Discovered in an Ottawa violin shop in 2018 – a fiddle showing such fine workmanship that it caught the eye of the shop’s proprietor. Inscribed inside the fiddle was the name of the maker and a date: “William H. Wallace, 1927, Wolfville, NS.” The inscription indicated that the fiddle was the maker’s sixth.
A friend who told me about the discovery of the fiddle’s said the shop’s proprietor, himself a fiddle maker and violinist, was taken with the instrument; so taken that he decided to refurbish it and keep it as his personal violin. Further, said the friend, based on the workmanship and the overall finish of the instrument, its value likely was in the range of two to three thousand dollars.
So, in the 1920s a Wolfville craftsman was making fiddles – violins if you wish – of such excellent quality in the finish and wood that they’re treasured today. My first question on hearing this story was who is William H. Wallace and where was he from?
I was able to find answers to these questions, and much more about Wallace, when it was suggested I contact the Gordon Hansfords. It was from them I learned that Wallaces’ daughter, Shirley Carey, lived in the Wolfville area and was agreeable to talking to me about her father.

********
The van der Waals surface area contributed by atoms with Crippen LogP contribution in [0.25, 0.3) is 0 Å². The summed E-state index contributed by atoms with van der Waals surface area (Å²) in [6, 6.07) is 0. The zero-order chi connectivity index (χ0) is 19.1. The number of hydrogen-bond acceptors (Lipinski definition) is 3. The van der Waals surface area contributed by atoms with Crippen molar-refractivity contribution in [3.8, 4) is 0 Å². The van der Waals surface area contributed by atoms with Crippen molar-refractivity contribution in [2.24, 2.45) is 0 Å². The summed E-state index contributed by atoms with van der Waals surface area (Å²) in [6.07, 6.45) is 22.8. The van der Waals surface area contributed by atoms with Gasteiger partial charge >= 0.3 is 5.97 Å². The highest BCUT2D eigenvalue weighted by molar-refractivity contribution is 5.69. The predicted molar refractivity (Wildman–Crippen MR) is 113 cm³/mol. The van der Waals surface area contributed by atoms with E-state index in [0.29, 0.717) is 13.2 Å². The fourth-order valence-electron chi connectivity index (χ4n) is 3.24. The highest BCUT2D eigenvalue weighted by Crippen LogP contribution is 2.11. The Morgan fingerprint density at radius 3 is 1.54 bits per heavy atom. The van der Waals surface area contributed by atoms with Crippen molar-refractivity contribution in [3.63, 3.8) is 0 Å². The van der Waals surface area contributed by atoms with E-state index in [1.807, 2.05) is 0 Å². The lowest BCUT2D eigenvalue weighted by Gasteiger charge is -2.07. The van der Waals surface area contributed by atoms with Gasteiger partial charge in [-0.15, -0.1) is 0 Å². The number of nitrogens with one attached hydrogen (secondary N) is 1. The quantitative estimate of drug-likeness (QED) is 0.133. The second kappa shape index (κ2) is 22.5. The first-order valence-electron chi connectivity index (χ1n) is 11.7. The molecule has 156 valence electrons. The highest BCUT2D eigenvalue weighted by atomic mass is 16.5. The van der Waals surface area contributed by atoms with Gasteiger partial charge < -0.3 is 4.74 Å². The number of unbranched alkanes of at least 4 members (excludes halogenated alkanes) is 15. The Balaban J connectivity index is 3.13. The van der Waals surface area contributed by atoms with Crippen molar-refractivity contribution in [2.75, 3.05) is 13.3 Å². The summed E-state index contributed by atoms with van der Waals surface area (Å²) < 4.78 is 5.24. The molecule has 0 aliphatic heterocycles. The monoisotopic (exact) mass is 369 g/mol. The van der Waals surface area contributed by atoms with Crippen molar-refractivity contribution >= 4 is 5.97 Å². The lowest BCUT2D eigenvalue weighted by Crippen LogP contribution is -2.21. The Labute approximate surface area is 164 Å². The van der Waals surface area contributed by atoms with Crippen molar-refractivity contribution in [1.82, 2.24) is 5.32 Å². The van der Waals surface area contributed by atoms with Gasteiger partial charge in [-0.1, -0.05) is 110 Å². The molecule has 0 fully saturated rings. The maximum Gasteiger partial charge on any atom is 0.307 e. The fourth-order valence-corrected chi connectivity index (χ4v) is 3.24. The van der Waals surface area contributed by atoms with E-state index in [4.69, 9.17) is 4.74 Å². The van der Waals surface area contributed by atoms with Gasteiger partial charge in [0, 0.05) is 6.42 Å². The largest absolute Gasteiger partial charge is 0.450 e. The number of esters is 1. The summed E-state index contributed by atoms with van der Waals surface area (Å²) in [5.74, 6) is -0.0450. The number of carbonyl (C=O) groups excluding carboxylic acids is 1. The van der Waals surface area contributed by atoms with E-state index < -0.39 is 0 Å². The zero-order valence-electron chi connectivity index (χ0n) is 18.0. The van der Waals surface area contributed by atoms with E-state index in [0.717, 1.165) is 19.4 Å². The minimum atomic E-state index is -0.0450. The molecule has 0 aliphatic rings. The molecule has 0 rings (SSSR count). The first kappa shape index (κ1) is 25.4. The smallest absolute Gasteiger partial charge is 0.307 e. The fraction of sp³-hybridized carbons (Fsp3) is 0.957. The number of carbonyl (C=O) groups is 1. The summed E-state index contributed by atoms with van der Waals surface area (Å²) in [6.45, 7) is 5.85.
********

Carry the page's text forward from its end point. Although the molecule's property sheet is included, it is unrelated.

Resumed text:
This then is the story of William Hector Wallace (1895-1987) a master fiddle maker from around Wolfville who was self-taught and who worked in shop conditions that are unimaginable today. “Dad always worked at carpentry and in woodworking mills,” Ms. Carey recalled, “and he was really handy with his hands, making all kinds of furniture as well as fiddles.”
Ms. Carey said that Wallace made at least 17 fiddles, as best as she can remember. What’s remarkable is that Wallace made fiddles in the evenings by an oil lamp, using simple hand tools commonly used by carpenters at the time. “Early on, during the years he was making them, we didn’t have any electricity in our house and everything he did was by hand. Dad numbered each one of his fiddles. He sold a few of them, and when he let them go, he asked for $20, which he thought was fair.”
As well as making fiddles and repairing them, Wallace was renowned as a fiddler and would often entertain the community at local gatherings. “While Dad played for his own amusement,” Carey said, “we used to entertain with house parties. At least once a month one family in the community would invite neighbors in and Dad would play the fiddle and there’d be a bit of dancing. At night, when he wasn’t working on a fiddle, he’d take his out and play for hours. He dearly loved Scottish strathspeys and reels.”
Besides the fiddle that turned up in an Ottawa shop, Ms. Carey believes that one or two of them can be found locally. Where the remainder are is a mystery.